An editor from Guns & Ammo resigned from the publication and fired the author of an editorial advocating for regulation on gun ownership after reader outcry. The two will hereafter be expressing their First Amendment rights non-professionally.

The editorial doesn't appear to be online, except in a scanned version from the group The Truth About Guns. The author, Dick Metcalf, explores the language of the Second Amendment — "A well-regulated militia being necessary to the security of a free state, the right of the people to keep and bear arms shall not be infringed" — in his argument that some limits can and should be applied to owning guns. The limit he advocates is perhaps the most demure imaginable: mandatory training for gun ownership. Other amendments have restrictions, he notes — the ability to yell "Fire!" in a crowded theater, prohibitions against human sacrifice in religious worship.

But it didn't go over well. Readers flooded unrelated Facebook stories, and a search on Twitter for Metcalf's name shows a number of angry response like the one at right. At the conservative blog Breitbart, which helped whip the issue into a lather, the editorial is described as "missing the point," since owning a gun, unlike driving a car, is a "natural right." "oldwhiteguy" comments on that article: "everything I have read today shows that the country and the freedom it used to stand for is gone."

In its walkback, Guns & Ammo editor Jim Bequette, who moved up his transition out of his position, offers his abject apology. "In publishing Metcalf’s column," Bequette says he was untrue" to the magazine's tradition of advocacy for gun rights. "[A]nd for that I apologize. His views do not represent mine — nor, most important, Guns & Ammo’s. It is very clear to me that they don’t reflect the views of our readership either."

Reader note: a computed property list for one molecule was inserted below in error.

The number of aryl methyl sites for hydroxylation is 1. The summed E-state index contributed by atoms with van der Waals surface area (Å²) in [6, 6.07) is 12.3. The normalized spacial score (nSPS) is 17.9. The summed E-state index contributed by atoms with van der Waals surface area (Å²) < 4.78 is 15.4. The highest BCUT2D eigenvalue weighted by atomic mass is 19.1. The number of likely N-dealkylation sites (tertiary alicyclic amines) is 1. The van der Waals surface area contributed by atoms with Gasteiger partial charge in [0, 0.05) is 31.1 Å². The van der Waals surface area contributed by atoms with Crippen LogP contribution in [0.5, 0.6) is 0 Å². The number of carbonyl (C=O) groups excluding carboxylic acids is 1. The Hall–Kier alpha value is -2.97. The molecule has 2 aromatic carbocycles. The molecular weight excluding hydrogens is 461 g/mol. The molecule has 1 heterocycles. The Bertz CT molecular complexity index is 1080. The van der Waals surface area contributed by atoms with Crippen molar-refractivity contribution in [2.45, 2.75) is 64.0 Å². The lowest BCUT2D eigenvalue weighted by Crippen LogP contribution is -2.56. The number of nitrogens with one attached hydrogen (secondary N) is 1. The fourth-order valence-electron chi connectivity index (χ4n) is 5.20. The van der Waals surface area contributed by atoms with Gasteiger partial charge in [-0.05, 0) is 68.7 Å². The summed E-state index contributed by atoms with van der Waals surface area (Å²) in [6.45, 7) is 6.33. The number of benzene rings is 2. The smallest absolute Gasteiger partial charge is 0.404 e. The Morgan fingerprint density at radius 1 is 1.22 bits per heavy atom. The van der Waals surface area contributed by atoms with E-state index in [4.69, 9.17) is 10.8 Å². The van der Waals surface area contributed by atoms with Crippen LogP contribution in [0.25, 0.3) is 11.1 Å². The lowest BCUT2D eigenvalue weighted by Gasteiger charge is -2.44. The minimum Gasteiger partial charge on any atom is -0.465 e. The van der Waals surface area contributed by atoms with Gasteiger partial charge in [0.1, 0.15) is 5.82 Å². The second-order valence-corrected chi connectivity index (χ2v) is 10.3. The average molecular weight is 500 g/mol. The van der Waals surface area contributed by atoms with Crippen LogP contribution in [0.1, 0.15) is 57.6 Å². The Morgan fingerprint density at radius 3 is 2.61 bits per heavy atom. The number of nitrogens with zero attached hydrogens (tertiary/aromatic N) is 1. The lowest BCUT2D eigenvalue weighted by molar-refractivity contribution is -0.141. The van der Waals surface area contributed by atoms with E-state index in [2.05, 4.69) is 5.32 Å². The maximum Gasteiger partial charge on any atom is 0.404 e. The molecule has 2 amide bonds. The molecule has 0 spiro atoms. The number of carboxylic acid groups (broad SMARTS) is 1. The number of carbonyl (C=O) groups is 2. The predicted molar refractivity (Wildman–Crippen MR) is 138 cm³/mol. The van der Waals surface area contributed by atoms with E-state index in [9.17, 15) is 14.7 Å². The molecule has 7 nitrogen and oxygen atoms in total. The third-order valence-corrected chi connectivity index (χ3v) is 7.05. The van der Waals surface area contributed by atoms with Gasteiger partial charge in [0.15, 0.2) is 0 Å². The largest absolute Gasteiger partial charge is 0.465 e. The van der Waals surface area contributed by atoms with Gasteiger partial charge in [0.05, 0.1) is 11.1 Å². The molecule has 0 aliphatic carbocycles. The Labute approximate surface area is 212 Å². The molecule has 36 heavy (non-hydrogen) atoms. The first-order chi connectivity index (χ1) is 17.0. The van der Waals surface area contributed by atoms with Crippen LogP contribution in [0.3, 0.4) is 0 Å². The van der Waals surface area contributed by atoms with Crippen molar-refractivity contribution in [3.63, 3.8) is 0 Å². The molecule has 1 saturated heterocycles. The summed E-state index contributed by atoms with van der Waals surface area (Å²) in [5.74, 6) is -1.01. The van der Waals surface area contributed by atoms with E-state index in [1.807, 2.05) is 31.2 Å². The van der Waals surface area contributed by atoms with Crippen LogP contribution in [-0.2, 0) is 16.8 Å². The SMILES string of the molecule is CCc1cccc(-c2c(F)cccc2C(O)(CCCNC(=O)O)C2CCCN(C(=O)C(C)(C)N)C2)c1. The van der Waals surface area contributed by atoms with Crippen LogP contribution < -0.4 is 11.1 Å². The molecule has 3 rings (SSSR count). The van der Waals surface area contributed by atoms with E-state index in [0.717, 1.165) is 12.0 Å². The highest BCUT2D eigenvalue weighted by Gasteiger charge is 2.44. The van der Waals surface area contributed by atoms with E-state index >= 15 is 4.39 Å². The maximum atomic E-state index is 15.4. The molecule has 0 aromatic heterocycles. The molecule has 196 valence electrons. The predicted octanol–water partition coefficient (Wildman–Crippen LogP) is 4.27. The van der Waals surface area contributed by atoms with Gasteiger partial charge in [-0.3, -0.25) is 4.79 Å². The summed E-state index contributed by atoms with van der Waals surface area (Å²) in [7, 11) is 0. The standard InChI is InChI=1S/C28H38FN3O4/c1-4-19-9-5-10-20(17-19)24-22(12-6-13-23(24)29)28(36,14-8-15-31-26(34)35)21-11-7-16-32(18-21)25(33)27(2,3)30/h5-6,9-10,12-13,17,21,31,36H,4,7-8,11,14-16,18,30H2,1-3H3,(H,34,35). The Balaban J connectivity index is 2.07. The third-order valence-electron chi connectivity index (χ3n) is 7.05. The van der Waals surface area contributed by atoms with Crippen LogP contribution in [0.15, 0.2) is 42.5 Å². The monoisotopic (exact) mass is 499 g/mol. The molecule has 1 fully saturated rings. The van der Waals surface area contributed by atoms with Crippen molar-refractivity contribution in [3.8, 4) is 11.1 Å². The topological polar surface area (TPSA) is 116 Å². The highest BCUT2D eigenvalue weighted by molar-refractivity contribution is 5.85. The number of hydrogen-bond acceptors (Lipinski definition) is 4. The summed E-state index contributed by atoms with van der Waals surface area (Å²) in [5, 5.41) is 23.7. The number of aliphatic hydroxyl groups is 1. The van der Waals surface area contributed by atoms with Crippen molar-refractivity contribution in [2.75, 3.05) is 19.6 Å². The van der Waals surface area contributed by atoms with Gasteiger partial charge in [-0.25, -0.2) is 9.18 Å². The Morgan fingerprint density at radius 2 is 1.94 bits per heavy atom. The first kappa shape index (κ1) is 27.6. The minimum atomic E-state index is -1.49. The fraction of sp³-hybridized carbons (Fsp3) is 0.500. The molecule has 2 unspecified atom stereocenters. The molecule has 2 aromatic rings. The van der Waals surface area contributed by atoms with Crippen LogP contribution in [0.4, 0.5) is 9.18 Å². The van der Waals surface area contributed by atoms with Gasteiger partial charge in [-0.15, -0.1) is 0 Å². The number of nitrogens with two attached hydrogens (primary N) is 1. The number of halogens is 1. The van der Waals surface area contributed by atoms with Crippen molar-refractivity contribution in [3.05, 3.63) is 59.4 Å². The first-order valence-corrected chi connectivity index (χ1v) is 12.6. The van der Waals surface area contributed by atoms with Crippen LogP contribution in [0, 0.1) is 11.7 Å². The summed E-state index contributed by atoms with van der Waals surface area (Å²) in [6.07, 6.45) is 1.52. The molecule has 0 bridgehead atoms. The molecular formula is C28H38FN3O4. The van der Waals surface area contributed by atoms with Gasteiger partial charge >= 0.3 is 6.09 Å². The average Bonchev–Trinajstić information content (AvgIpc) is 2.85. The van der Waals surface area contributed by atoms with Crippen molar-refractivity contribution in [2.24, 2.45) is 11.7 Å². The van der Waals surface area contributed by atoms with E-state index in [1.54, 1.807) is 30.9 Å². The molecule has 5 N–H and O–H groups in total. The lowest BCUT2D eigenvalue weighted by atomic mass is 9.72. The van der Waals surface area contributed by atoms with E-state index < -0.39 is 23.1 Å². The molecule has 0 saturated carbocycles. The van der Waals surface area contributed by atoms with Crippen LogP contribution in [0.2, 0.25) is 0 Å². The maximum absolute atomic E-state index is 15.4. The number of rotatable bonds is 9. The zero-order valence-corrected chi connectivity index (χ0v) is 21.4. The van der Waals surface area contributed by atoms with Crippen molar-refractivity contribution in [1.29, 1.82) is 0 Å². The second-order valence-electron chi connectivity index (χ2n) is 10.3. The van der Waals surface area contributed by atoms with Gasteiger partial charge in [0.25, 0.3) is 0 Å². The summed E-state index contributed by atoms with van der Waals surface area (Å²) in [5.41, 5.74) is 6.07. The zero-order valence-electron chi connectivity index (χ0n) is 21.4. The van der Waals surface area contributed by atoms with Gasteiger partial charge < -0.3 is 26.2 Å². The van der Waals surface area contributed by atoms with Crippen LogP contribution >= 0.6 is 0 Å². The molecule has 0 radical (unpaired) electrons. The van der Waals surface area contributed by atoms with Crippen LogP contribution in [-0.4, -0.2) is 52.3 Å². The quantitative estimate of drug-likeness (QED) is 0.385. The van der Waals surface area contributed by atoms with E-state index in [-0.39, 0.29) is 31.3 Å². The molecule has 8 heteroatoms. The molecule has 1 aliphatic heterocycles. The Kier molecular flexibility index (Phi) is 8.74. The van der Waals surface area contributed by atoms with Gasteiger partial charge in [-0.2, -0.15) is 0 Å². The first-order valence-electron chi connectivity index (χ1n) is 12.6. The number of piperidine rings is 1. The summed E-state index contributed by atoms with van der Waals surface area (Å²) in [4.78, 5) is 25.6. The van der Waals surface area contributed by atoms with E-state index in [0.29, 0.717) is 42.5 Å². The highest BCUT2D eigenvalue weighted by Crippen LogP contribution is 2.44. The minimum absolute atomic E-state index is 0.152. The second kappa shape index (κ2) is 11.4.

There's a temptation to find irony in Bequette and Metcalf having restrictions imposed by the community on their speech. Though tempting, the analogy doesn't work: one of the key lessons in the internet world is that companies may restrict speech on their properties if they want. I, as a writer for The Atlantic Wire, can certainly be punished for saying certain things on this website; you, as a reader, could have comments removed. What is somewhat ironic, though, is that Metcalf essentially foreshadows his ouster under that condition. "People who don't like you can't gather an 'anti-you' demonstration on your front lawn without your permission," he wrote — nor does Guns and Ammo have to save space in its pages for Metcalf if people who don't like him gather on Facebook and Twitter to call for his ouster.

The better question, one that's in part answered in the responses to the magazine's apology on Facebook, is who hosts the debate over gun control in the gun activist community. If Guns and Ammo can't run an undeniably cautious and limited defense of legal applications to the Second Amendment, where does that debate happen in a way that includes staunch opponents? Again: The Facebook comments do offer some back and forth; Guns & Ammo's ability to regulate that conversation on Facebook is more limited. Facebook, in that way, is a bit more democratic — until such time as it asks you to get off of its lawn.

Photo: A wedding at the "Guns and Ammo Garage" in Las Vegas — no relation to the magazine.